Gerry recently posted an interesting article about the mindsets of software developers and software companies. We had talked about this same topic on the phone for a while a couple days ago. The same phrase that jumped out at me then also jumped out at me while reading his post: Stop Thinking Like A Programmer. Of course, it’s the bolded opening statement of his post, so of course it jumps out at me.
But there I go, thinking like a programmer.
Analyzing why something happened, I think, is a lot like debugging. Describing how to do something is a lot like writing code. Rearranging sentences and paragraphs, deleting words, and choosing new phrases to replace others while writing this blog post is a form of refactoring, similar to what developers do to improve code quality. Adding new words to the spell checker to get rid of the annoying squiggle underline — that’s just me being unnecessarily picky.
So many of the things that I do, and that other software developers do, we do like programmers. So what? What’s the big deal? On the whole, developers (and other analytical types like mathematicians, engineers and scientists) are known for being thorough and precise. Those are good things. Right?
Yes, if you are in the process of actually writing software (or proving theorems, performing experiments, etc.). However, if you’re doing just about anything else with anyone who is not an analytical, you have to watch yourself. Some things I’ve learned over the years are that customers (or your wife, or the project manager, or you father-in-law) do not care:
- That the changes they want will be accomplished by adding three tables to the database with a foreign key to the Widget table, then using the Suchandsuch Control to display the WidgetDetail properties in a GroupBox on FormMain.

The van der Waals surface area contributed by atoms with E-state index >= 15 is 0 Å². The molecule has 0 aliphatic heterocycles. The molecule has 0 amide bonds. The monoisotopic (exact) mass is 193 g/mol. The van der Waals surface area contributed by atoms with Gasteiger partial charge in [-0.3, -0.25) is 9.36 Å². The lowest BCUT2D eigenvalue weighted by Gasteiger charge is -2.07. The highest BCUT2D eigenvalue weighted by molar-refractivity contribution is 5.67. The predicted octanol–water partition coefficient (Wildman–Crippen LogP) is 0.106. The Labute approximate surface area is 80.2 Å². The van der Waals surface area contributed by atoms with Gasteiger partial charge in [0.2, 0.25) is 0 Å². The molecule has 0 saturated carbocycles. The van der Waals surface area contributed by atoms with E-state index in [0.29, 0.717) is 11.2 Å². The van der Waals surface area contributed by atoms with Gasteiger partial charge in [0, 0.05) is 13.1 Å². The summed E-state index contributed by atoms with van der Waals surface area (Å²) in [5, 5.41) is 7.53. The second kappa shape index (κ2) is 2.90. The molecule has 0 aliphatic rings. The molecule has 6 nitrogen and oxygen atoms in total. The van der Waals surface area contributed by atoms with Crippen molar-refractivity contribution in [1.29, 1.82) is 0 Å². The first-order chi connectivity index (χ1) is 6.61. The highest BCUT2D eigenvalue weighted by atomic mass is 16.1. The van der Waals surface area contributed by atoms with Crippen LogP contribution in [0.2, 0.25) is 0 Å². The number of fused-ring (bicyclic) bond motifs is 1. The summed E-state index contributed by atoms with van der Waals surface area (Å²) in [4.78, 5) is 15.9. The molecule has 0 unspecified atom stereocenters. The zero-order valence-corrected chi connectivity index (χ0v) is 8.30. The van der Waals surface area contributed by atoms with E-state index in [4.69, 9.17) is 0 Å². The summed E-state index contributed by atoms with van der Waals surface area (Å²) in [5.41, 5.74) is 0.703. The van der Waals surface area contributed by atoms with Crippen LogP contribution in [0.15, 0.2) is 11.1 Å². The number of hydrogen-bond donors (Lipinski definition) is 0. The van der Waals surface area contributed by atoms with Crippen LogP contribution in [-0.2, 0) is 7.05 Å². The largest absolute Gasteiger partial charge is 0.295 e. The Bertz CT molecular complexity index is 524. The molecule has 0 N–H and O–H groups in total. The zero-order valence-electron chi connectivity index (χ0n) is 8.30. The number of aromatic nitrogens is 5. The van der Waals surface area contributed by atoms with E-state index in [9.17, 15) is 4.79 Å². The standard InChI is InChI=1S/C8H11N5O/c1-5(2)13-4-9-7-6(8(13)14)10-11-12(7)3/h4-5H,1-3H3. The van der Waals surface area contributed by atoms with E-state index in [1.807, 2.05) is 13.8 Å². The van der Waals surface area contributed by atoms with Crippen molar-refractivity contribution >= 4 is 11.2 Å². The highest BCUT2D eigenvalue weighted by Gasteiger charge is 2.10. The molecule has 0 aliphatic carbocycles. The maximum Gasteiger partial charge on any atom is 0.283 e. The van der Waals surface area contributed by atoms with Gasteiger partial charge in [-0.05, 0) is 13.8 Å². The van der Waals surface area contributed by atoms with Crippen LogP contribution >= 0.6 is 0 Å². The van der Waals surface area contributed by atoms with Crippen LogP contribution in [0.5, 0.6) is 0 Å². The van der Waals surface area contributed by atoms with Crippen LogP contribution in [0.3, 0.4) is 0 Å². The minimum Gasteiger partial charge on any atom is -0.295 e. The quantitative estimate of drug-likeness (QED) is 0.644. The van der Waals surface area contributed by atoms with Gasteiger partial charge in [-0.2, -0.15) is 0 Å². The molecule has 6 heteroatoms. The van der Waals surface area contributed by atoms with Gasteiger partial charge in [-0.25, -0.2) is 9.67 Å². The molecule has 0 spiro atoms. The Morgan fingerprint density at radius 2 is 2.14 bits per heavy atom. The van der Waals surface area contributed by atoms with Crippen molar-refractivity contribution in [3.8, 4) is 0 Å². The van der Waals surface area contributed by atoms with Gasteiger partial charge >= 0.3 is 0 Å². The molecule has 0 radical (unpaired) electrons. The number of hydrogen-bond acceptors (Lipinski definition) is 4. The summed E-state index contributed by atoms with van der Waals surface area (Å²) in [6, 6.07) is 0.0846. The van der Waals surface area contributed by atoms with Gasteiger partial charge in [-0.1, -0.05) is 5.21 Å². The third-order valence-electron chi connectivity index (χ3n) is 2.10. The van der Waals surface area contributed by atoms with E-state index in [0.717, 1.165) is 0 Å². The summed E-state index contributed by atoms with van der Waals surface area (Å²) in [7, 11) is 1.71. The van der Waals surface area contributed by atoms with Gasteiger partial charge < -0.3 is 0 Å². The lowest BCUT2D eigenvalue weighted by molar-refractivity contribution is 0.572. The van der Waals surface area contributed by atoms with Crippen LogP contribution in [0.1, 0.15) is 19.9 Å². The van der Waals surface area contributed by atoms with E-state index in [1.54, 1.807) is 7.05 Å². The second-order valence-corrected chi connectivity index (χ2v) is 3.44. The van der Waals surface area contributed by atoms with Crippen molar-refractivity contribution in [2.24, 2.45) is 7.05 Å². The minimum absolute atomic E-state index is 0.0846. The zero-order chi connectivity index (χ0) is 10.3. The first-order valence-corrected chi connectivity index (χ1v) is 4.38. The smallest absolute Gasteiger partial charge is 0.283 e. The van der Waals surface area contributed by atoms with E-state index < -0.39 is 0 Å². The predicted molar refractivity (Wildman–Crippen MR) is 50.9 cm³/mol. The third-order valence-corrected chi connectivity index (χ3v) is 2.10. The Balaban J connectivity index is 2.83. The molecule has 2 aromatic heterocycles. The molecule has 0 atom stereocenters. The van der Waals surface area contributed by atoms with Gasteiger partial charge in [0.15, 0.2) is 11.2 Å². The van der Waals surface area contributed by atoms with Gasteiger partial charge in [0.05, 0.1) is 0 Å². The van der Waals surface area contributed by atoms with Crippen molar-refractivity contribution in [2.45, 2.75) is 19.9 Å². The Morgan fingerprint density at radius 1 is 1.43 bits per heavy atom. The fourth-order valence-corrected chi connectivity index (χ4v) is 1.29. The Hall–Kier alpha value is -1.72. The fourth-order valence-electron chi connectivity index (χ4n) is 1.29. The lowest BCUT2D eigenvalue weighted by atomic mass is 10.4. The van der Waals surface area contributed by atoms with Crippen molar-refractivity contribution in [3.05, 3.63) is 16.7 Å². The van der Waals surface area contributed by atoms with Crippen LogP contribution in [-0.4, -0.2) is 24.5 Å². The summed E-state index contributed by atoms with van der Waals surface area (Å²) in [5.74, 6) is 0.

- That the hardware vendor’s newest firmware release better distributes its resources to make the scanning process more stable.
- That you will spend 4 hours on designing the data model, 24 hours building the data access objects and business objects, 12 hours on the UI, 3 hours in QA, and 1 hour on documentation.
They do care:
- Whether or not it can be done.
- If everything works right now.
- How much it costs.
They have different concerns. They have a different way of approaching the problem. They’re coming at the problem from an entirely different point of view in the first place. They’re speaking a different language. Gerry calls it Salesperonto, and I thought that was pretty clever.
Where I grew up, there were very many native Spanish speakers. Many of them also knew English, and some knew English very well. They were capable of talking to me in a language I understood well. However, when they got excited about something, or focused on something, they would often switch back to Spanish without realizing it, or worse, speak in sentences that were half English and half Spanish.
All to often, I’ve seen developers, including myself, do this. It’s dangerous for a few reasons. It can confuse the Salesperonto. It can stifle their creativity within the business domain by overwhelming them. It can bore them. It can make them think that you don’t care or don’t listen to what they are saying. There is a place for speaking Coderian, but make sure your audience is also fluent first.
Coderian is definitely my native language, but I’ve been working on my Salesperonto. I still have some practicing to do before I consider myself fluent. Does anyone know how to say "abstract class" in Salesperonto?